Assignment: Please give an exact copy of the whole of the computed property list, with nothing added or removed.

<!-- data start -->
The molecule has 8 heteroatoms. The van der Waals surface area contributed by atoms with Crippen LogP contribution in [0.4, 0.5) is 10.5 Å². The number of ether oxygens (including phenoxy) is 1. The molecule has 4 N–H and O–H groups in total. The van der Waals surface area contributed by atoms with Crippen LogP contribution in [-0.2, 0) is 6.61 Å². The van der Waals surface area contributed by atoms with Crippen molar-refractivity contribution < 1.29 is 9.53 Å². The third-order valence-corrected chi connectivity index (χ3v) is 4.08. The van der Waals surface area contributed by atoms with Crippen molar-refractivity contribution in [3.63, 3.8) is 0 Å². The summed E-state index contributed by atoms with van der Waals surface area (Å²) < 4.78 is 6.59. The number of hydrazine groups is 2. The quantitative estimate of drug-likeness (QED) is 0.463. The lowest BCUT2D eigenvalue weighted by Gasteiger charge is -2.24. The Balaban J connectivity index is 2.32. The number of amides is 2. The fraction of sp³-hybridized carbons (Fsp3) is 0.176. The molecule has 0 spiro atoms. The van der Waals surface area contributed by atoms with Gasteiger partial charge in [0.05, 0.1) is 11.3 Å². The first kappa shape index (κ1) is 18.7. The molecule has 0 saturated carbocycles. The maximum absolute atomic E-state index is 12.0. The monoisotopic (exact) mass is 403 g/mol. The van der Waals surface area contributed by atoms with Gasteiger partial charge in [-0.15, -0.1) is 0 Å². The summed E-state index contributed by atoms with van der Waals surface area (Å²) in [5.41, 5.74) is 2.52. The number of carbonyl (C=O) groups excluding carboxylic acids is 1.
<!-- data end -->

The molecule has 8 heteroatoms. The van der Waals surface area contributed by atoms with Crippen LogP contribution in [0.4, 0.5) is 10.5 Å². The number of ether oxygens (including phenoxy) is 1. The molecule has 4 N–H and O–H groups in total. The van der Waals surface area contributed by atoms with Crippen LogP contribution in [-0.2, 0) is 6.61 Å². The van der Waals surface area contributed by atoms with Crippen molar-refractivity contribution < 1.29 is 9.53 Å². The third-order valence-corrected chi connectivity index (χ3v) is 4.08. The van der Waals surface area contributed by atoms with Crippen molar-refractivity contribution in [3.63, 3.8) is 0 Å². The summed E-state index contributed by atoms with van der Waals surface area (Å²) < 4.78 is 6.59. The number of hydrazine groups is 2. The quantitative estimate of drug-likeness (QED) is 0.463. The lowest BCUT2D eigenvalue weighted by Gasteiger charge is -2.24. The Balaban J connectivity index is 2.32. The number of amides is 2. The fraction of sp³-hybridized carbons (Fsp3) is 0.176. The molecule has 0 spiro atoms. The van der Waals surface area contributed by atoms with Gasteiger partial charge in [0.05, 0.1) is 11.3 Å². The first kappa shape index (κ1) is 18.7. The molecule has 0 saturated carbocycles. The maximum absolute atomic E-state index is 12.0. The monoisotopic (exact) mass is 403 g/mol. The van der Waals surface area contributed by atoms with Gasteiger partial charge in [-0.15, -0.1) is 0 Å². The summed E-state index contributed by atoms with van der Waals surface area (Å²) in [5.41, 5.74) is 2.52. The number of carbonyl (C=O) groups excluding carboxylic acids is 1.